A Stanford University class started in 2012 uses a multidisciplinary approach to increase awareness and understanding of human trafficking and to detect, treat and decrease it. Taught by three Stanford faculty -- historian Katherine Jolluck, PhD; human rights and technology scholar Beth Van Schaack, JD; and emergency medicine physician Rebecca Walker, MD -- the class has seen dramatic growth in enrollment this year.
I recently talked with Walker about the class and its objectives to educate and empower care providers.
What drew you to teaching about human trafficking?
I initially became aware of how prevalent the problem was during medical school when I worked with migrant farm workers in North Carolina. As I learned more about it, I realized that a lot of health care providers did not know what to look for during potential opportunities to identify victims encountered as patients. Given that we are already trained in medical school to help in cases of child abuse and domestic violence, I wanted to be part of the effort in expanding those efforts to human trafficking as well.
Other universities have classes on human trafficking. How is Stanford's class unique?
We use cases we've authored based on real-life human trafficking cases, such as labor trafficking for fishing in Thailand or sex trafficking of a teenager in the United States, which we use to stimulate debates, inquiries, questions and answers.
The students tackle one particular aspect of the case that they have deemed significant as a group. They use what they learn from each other to then design prevention and intervention points. We also highlight the work -- through content as well as guest speakers -- of people in various industries who are creating novel and innovative tools for working to stop human trafficking.
The course is coupled also with a community service course that offers placement with nonprofits in the area who have room for student involvement.
Who takes the class and do they include any medical professionals or students?
Among 73 students, there is one physician enrolled, one lawyer, and quite a few undergrads who are considering medical school.
Health care providers are, and historically have always been, in a unique position to recognize and address human rights abuses of their time. Perhaps most significantly, students gain a deeper understanding of how social determinants of health are the most influential cause of inequalities in health outcomes.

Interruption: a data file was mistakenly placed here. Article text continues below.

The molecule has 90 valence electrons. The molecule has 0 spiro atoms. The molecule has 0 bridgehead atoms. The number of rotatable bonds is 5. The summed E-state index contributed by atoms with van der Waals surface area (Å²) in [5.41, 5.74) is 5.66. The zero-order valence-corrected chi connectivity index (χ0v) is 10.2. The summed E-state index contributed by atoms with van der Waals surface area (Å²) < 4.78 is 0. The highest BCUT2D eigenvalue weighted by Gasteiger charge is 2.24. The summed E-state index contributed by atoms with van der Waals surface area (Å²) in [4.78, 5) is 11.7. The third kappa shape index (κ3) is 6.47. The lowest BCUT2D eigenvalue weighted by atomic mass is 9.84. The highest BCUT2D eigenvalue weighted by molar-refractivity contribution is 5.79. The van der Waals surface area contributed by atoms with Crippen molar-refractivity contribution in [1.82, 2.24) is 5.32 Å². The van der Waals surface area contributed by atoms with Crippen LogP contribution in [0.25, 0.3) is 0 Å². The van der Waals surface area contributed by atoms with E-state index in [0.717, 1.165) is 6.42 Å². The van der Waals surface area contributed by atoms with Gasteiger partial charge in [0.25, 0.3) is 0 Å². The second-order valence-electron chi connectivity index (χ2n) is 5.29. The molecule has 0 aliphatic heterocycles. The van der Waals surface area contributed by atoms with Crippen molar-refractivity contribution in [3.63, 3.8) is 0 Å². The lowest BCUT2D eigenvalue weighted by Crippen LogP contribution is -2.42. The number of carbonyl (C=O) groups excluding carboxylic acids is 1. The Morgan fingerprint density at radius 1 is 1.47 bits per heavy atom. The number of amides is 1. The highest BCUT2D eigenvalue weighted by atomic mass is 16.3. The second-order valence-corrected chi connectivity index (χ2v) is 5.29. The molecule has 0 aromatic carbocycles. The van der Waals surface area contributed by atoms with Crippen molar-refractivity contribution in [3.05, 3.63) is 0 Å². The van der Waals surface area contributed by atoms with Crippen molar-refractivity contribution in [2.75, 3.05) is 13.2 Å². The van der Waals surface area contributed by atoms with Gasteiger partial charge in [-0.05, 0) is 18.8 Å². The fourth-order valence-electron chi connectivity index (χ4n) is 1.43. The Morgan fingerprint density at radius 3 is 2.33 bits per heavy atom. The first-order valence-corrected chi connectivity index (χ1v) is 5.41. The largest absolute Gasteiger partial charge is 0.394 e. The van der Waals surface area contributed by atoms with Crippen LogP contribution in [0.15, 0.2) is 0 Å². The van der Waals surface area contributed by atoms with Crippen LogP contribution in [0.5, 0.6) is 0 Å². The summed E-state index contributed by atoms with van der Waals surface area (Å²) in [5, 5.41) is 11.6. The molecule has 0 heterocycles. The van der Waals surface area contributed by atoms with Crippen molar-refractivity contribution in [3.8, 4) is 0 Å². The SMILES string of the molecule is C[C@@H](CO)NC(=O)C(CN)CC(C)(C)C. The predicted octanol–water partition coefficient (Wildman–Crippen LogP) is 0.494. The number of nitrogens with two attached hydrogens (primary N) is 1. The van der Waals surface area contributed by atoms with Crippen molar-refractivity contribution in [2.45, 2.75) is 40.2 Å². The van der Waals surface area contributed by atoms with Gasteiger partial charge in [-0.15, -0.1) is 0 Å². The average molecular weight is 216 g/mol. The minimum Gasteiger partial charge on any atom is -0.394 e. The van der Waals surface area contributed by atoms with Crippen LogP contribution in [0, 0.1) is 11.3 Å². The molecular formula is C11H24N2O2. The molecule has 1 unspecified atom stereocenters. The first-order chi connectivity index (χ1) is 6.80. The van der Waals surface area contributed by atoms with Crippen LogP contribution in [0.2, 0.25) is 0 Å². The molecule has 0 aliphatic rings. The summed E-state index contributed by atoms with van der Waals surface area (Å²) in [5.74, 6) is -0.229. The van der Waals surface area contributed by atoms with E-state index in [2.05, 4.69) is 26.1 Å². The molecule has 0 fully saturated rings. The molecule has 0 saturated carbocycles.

What else do students get out of the class?
Some students will choose to jump right in and work with (or start) organizations that are actively working to combat trafficking, and everyone leaves the course with more awareness of their own impact and responsibility as consumers.
I think they also gain a deeper understanding of the factors, such as poverty, lack of opportunity, and a history of abuse, that make certain individuals more vulnerable to being trafficked and the value of targeting prevention efforts. Additionally, they are more aware of cutting-edge efforts, like app-based communications and criminal justice technology, to combat perpetrators of trafficking.
Caregivers for trafficking victims can also be affected by this work. What are some of the approaches you teach that help care providers and researchers maintain their own health?
This is an important topic and one that we feel strongly about addressing for ourselves and for the students. At the very least, we want students to know that something as simple as diving into the material for a class like this can cause anxiety and stress and that is normal.
Additionally, being able to recognize when things are negatively affecting your emotional state, your behavior, or your thoughts, is a worthwhile skill for life. We hope to teach students how to recognize when it might be time to take some actions to minimize those potential negatives.
And, yes, we also discuss how such profoundly meaningful work can also often lead to their own growth and resilience as well.
Is the class having an influence on the way Stanford screens patients for human trafficking?
As homelessness increases in Silicon Valley and mental health patients find it more and more difficult to find care, we are seeing an escalating population of patients in vulnerable positions that put them in high-risk categories for being victimized. There are new efforts from our Emergency Department to work with these patients and we hope to broaden that priority as much as possible to the rest of Stanford Health Care.
Photo by Susan Coppa